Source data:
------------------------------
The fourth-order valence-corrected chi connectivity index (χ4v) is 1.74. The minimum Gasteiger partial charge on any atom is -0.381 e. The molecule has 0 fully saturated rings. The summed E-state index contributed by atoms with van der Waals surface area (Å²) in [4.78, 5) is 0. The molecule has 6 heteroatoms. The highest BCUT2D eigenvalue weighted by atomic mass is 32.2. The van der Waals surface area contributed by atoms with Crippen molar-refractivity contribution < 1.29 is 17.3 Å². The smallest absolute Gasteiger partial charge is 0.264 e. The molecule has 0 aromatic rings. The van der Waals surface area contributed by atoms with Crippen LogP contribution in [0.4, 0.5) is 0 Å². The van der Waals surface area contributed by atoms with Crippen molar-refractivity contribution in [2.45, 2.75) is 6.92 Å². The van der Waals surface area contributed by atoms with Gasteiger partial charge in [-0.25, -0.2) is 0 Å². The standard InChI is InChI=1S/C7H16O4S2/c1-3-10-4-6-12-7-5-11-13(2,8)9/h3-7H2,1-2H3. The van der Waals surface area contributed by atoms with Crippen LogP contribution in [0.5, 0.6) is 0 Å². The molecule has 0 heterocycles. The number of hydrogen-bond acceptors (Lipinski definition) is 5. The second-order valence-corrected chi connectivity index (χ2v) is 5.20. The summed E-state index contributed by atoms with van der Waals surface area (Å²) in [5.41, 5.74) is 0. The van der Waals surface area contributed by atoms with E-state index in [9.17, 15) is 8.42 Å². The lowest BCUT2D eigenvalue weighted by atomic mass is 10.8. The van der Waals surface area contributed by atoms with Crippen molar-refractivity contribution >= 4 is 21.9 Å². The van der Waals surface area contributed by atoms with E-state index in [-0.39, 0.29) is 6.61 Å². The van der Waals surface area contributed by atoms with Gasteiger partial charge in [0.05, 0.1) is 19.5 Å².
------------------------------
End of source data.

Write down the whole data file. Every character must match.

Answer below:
The fourth-order valence-corrected chi connectivity index (χ4v) is 1.74. The minimum Gasteiger partial charge on any atom is -0.381 e. The molecule has 0 fully saturated rings. The summed E-state index contributed by atoms with van der Waals surface area (Å²) in [4.78, 5) is 0. The molecule has 6 heteroatoms. The highest BCUT2D eigenvalue weighted by atomic mass is 32.2. The van der Waals surface area contributed by atoms with Crippen molar-refractivity contribution < 1.29 is 17.3 Å². The smallest absolute Gasteiger partial charge is 0.264 e. The molecule has 0 aromatic rings. The van der Waals surface area contributed by atoms with Crippen LogP contribution in [0.4, 0.5) is 0 Å². The van der Waals surface area contributed by atoms with Crippen molar-refractivity contribution in [2.45, 2.75) is 6.92 Å². The van der Waals surface area contributed by atoms with Gasteiger partial charge in [-0.25, -0.2) is 0 Å². The standard InChI is InChI=1S/C7H16O4S2/c1-3-10-4-6-12-7-5-11-13(2,8)9/h3-7H2,1-2H3. The van der Waals surface area contributed by atoms with Crippen LogP contribution in [0.5, 0.6) is 0 Å². The molecule has 0 heterocycles. The number of hydrogen-bond acceptors (Lipinski definition) is 5. The second-order valence-corrected chi connectivity index (χ2v) is 5.20. The summed E-state index contributed by atoms with van der Waals surface area (Å²) in [5.41, 5.74) is 0. The van der Waals surface area contributed by atoms with E-state index in [9.17, 15) is 8.42 Å². The lowest BCUT2D eigenvalue weighted by atomic mass is 10.8. The van der Waals surface area contributed by atoms with Crippen molar-refractivity contribution >= 4 is 21.9 Å². The van der Waals surface area contributed by atoms with E-state index in [-0.39, 0.29) is 6.61 Å². The van der Waals surface area contributed by atoms with Gasteiger partial charge in [0.05, 0.1) is 19.5 Å².